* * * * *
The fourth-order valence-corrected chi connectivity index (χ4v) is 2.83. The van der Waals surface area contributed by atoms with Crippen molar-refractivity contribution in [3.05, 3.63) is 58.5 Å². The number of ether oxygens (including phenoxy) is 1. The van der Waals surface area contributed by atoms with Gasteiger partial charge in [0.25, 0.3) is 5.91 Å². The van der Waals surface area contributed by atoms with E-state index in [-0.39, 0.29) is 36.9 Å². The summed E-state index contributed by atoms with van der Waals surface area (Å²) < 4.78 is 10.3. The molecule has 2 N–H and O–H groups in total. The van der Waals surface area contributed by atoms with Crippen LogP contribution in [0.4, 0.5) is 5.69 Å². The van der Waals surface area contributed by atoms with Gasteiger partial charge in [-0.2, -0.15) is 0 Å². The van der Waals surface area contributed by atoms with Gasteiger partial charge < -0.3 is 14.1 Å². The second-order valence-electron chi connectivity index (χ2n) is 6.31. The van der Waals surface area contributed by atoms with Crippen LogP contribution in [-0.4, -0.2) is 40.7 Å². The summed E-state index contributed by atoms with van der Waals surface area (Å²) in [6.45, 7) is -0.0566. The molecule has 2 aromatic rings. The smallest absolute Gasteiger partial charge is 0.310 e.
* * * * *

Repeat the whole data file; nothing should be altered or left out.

The fourth-order valence-corrected chi connectivity index (χ4v) is 2.83. The van der Waals surface area contributed by atoms with Crippen molar-refractivity contribution in [3.05, 3.63) is 58.5 Å². The number of ether oxygens (including phenoxy) is 1. The van der Waals surface area contributed by atoms with Gasteiger partial charge in [0.25, 0.3) is 5.91 Å². The van der Waals surface area contributed by atoms with E-state index in [-0.39, 0.29) is 36.9 Å². The summed E-state index contributed by atoms with van der Waals surface area (Å²) < 4.78 is 10.3. The molecule has 2 N–H and O–H groups in total. The van der Waals surface area contributed by atoms with Crippen LogP contribution in [0.4, 0.5) is 5.69 Å². The van der Waals surface area contributed by atoms with Gasteiger partial charge in [-0.2, -0.15) is 0 Å². The van der Waals surface area contributed by atoms with Gasteiger partial charge < -0.3 is 14.1 Å². The second-order valence-electron chi connectivity index (χ2n) is 6.31. The van der Waals surface area contributed by atoms with Crippen LogP contribution in [-0.4, -0.2) is 40.7 Å². The summed E-state index contributed by atoms with van der Waals surface area (Å²) in [6.45, 7) is -0.0566. The molecule has 2 aromatic rings. The smallest absolute Gasteiger partial charge is 0.310 e.